5 Most Useful Vehicle Camping Mods for Overlanding in New England
Having the right gear with you can mean the difference between a successful overlanding expedition and a weekend that is more frustrating than fun. Different parts of the country call for their own specific focus when it comes to outfitting your rig, and what works in one area might not be as helpful in another as terrain, weather conditions, and topography change.
With that in mind, these 5 vehicle camping mods will be a big help when it's time to trek out into the New England wilderness.
Rock Terrain Tires / All Terrain Tires
Although New England offers a variety of terrain to enjoy while overlanding, it's easy to find yourself moving across a rocky trail, particularly if you are visiting one of the many parks that surround the region's several smaller mountain ranges. Driving through older rocky sections can present challenges that a standard all-season or even all-terrain tire might not be able to handle, which means selecting a rock-ready tire such as the Ridge Grappler or the Recon Grappler A/T becomes important.
Of course, if you avoid more extreme trails you'll do just fine with a standard all-terrain offering, even on a mild crossover build. The Nitto Nomad Grappler is a strong choice for an all-around tire that will see your CUV through the challenges that New England can through your way, all without compromising daily comfort during the week—a not inconsiderable bonus for anyone whose overlanding rig doubles as their commuter.
Accessible Spare Tire
Whenever you see the words "rock" and "tire" in the same sentence, you know that you need to have a solid spare strategy in place. Simply put, nothing presents more of a threat to your tire's sidewall than a sharp outcropping or a razor-edge stone that's been kicked up at the edge of the trail. Unlike a puncture along the tread area, all it takes it a single cut and you'll be unable to repair that particular tire, requiring you to swap in a spare.
A number of sport-utility vehicles and pickups place their spare tires in one of two places: underneath the chassis at the rear, or buried under the cargo floor at the back. Neither of these locations are ideal. If your rig is loaded up with gear, you're going to have a hard time unloading everything (not to mention keeping it dry and clean) before you can even get a look at your spare tire inside the cabin. It's even worse if you're stuck at an awkward angle with a flat and have limited space to get under your truck and release the spare (which may even be touching the ground or buried in mud in worst-case scenarios).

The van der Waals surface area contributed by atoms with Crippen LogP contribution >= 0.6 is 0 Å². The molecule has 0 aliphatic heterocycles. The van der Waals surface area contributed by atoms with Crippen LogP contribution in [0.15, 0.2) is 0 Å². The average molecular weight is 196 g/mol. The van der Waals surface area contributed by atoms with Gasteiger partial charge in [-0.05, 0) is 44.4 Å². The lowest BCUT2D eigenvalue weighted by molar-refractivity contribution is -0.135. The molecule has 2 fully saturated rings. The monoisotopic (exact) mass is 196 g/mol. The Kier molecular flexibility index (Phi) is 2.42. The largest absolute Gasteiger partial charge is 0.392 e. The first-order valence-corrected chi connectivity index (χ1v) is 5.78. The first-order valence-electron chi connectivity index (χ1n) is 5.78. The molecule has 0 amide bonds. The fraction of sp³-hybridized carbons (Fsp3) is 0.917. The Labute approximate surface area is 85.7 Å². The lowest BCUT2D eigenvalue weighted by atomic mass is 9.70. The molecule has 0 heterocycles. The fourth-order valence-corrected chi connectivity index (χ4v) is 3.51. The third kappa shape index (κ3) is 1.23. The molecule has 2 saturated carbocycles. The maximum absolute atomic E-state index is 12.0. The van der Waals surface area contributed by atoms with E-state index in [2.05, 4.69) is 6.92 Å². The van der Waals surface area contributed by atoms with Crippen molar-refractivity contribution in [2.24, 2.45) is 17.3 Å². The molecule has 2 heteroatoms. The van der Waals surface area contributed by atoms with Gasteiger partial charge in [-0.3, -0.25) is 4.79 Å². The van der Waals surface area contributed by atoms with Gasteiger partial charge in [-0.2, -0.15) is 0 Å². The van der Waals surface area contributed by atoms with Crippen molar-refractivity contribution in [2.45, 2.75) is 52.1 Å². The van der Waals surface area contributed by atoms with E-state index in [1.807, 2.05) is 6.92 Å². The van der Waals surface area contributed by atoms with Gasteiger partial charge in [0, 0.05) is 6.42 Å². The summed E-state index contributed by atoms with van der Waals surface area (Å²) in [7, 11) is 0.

Having an accessible spare is an absolute must for dealing with overlanding situations where tire damage is on the menu—which, to be honest, covers almost every overlanding expedition. If you're feeling limber, and don't mind lifting and carrying a heavy spare tire down from on high, a roof top spare is not a bad choice. If you can mount a carrier on the tailgate, however, your shoulders (and sense of balance) will thank you later.
Unlike some of the more open overlanding areas in America, the New England region features near-continuous tree cover as roads and trails snake through extensive forest. What this means in a practical sense is that daylight can be at a premium when traveling under branches and leaves—and moonlight and starlight might be even harder to come by.
The latter can pose a challenge when setting up your campsite for the night, especially if you pushed for extra miles during the day and are having to deal with dusky conditions. It's here that a robust lighting setup for your rig will pay serious dividends. While forward-facing off-road lights are great when you're in motion, having a 360-degree external lighting system for your overland vehicle will make your life a lot easier during near-night setups. Strategically-positioned LEDs that cover the sides and rear of your vehicle, particularly in areas where you will be loading and/or cooking, can go a long way towards dialing down the stress at the end of a challenging day of driving.
LEDs don't consume all that much power, but you should still be conscious of how much juice you have available to run all of your illumination and other accessories at your campsite.
For many overlanders, the best solution is a dual-battery setup, essentially doubling the reserves of 12-volt power available. It's important to consider how you'll keep this additional battery charged: while shorter trips might not require it be kept on a dedicated charging loop, looking in to whether you can simply boost the size of your alternator or whether a dedicated alternator is required to charge multiple extra batteries are good next steps for extended voyages.
Air Lift Suspension
If you're piling in extra batteries, chances are your rig is also loaded up with a fair amount of travel gear. In New England's terrain, ground clearance is at a premium, which means a suspension system that's sagging under the weight of equipment and passengers might make it difficult for you to get where you want to go.
A good compromise for overlanders who want to preserve the factory handling and comfort of their SUV or truck, but who need to ensure enough clearance to tackle the trails, is to consider an air lift setup. Since most cargo weight is going to be located at the rear, a set of air springs that can push up against sag make a solid investment. They will level you out when loaded, but can be aired down to prevent a harsh ride when cruising empty. Although an on-board air compressor is useful not just for suspension adjustments but also airing up tires at the end of the trail, you can still get by (and save space) by using a portable air compressor to set your ride height before you leave home.